How To Avoid Salmonella: Meat Safety 101

Wild Bunch

In the day-to-day rush of prepping dinner, it can be easy to forget to wash your hands or wipe down a counter top after prepping raw meat. The next time you're about to cook a meal fit for a carnivore, follow these simple steps to reduce your chances of catching or spreading some serious (and often easily-avoidable) illnesses.

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The Big Culprits

Escherichia coli (or E. coli)
These buggers are found in many places: the environment, foods, and the intestines of animals (and people too). Most strains of E. coli are harmless, but there are some that can make you super sick. Symptoms include: diarrhea, urinary tract infections, pneumonia, and other illnesses.

According to the CDC, salmonella causes up to one million foodborne illnesses a year. Symptoms include diarrhea, fever, and abdominal cramps. Most people improve within 4-7, but some people can require hospitalization.

Staphylococcus aureus
Staph is a bacteria that is found on the skin and in the nose of ~25% of healthy people and animals, according to the CDC, but i can make toxins that can lead to food poisoning. Symptom onset is pretty fast after exposure, sometimes as quick as 30 minutes, and include vomiting, nausea, stomach cramps, and diarrhea. Good new is, staph food poisoning only lasts about 1 day.

Listeria monocytogenes
This one is a bit more serious. According to the CDC, 260 people die of this infection every year. It can take 1-4 weeks for symptoms are reported, and they can include typical fever and diarrhea, but also headache, stiff neck, confusion, and convulsions. Pregnant women and their unborn children are often at a higher risk for serious complications, and listeria typically presents as flu-like symptoms.

Yersinia enterocolitica
This one comes specifically from eating raw or undercooked pork and results in 640 hospitalizations and 35 deaths a year, according to the CDC. Symptoms include fever, abdominal pain, and diarrhea (which can often be bloody).

Campylobacter jejuni
This bugger is pretty common and is often associated with regionalized outbreaks. Symptoms include diarrhea (which may be bloody), nausea, and vomiting.

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So. Yeah. Pretty scary stuff.

But don't worry. A little bit of food safety and common sense goes a long way.

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Keep Things Clean

  • Wash your hands! Before working with meat and especially after--don't touch anything else in your kitchen once you've touched something raw! And remember: wash your hands with soap and warm water for at least 20 seconds. Fun fact: It takes about 20 seconds to sing "Happy Birthday" in case you needed a timer.
  • Wash anything that's touched the raw meat. This includes cutting boards, knives, utensils, counter space. Again, hot soapy water is best, but you can also use kitchen-grade wipes to clean any counter tops. Just don't re-use these wipes or wipe back over the spot with an already-used wipe. One wipe per pass per surface!
  • If you use re-usable shopping bags, make sure to wash them FREQUENTLY in the hot cycle on your washing machine. Same thing goes for any cloth towels or wash cloths used to clean up raw meat spills.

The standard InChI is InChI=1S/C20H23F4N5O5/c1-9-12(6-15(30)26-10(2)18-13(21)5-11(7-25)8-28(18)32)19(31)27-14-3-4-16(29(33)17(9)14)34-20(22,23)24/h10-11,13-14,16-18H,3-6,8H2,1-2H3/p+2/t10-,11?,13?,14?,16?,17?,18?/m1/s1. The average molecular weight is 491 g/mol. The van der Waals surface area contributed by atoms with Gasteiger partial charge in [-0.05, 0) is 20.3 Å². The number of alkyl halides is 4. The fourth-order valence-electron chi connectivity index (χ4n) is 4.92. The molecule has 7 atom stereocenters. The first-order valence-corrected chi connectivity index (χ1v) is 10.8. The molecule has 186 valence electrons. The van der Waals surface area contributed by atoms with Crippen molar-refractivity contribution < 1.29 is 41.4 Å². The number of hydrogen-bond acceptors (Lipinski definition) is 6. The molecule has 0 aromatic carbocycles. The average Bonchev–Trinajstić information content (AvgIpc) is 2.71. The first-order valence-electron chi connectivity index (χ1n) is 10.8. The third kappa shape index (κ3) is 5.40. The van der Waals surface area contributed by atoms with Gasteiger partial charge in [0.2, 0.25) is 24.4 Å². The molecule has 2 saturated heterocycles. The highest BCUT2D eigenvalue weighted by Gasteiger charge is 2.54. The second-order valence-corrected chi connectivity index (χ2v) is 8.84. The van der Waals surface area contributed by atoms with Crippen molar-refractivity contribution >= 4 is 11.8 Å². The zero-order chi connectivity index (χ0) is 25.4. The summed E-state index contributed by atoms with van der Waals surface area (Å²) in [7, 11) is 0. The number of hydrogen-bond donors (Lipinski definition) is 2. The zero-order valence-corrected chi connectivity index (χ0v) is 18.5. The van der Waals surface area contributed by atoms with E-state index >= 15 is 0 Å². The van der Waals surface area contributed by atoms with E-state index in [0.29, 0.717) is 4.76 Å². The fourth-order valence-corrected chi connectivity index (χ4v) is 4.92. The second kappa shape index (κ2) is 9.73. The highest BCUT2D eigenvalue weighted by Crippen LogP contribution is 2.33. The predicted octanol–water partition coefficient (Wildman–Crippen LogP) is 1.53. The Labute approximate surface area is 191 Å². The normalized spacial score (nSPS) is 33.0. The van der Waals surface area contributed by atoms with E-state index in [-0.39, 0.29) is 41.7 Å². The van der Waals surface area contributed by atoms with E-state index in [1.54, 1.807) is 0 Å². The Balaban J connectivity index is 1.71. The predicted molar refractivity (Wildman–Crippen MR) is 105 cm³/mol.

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Keep Things Seperate

Don't mix your raw meat with anything else.

  • One cutting board per raw product. Don't cut anything else on a board that was used to chop raw meat, even other types of raw meat (for example, don't cut raw beef on a board that was used to handle raw chicken and has not yet been washed).
  • Don't prepare raw meat on any porous surface, like a wooden or bamboo cutting board.
  • When shopping, bag your raw meats separately. Keep them separate (and contained) within the refrigerator as well. I will often wrap each raw meat item in a separate grocery bag and store them on a shelf away from other foods. That way, if the meat container leaks, raw meat juice won't contaminate my other food.
  • When cooking, never put cooked food on a plate or cutting board that previously contained raw meat (i.e. don't take your cooked hamburgers off the grill and put them on the same plate you brought them on out to the grill).
  • Never re-use a marinade! I usually toss it. If you really want to re-use, make sure you pour it into a sauce pan and bring it to a boil.
  • Try to use separate utensils for handling the meat once it's been cooked (i.e. don't use the same tongs to serve that you used to place the raw chicken in the pan)
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Cook To The Proper Temperature

  • Follow guidelines for recommended internal temperatures for meat and use a meat thermometer to ensure the proper temperature has been reached.
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Keep Things Cool

  • When buying meat, always make sure it feels cold to the touch. If it feels warm at the store, don't buy it.
  • Refrigerate or freeze meat within 2 hours of cooking or purchasing.
  • Make sure your fridge is the proper temp: meat should always be kept refrigerated to at least 40 degrees F.
  • Never thaw frozen meat at room temperature (i.e. on the counter top). Instead, thaw in the refrigerator, in cold water, or in the microwave. Cook immediately once thaw.
  • Marinate in the fridge--never at room temperature on the counter top.
  • Freeze anything you don't plan to cook within three days of purchasing.
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Now you've got it! Go out there and avoid food borne illness!


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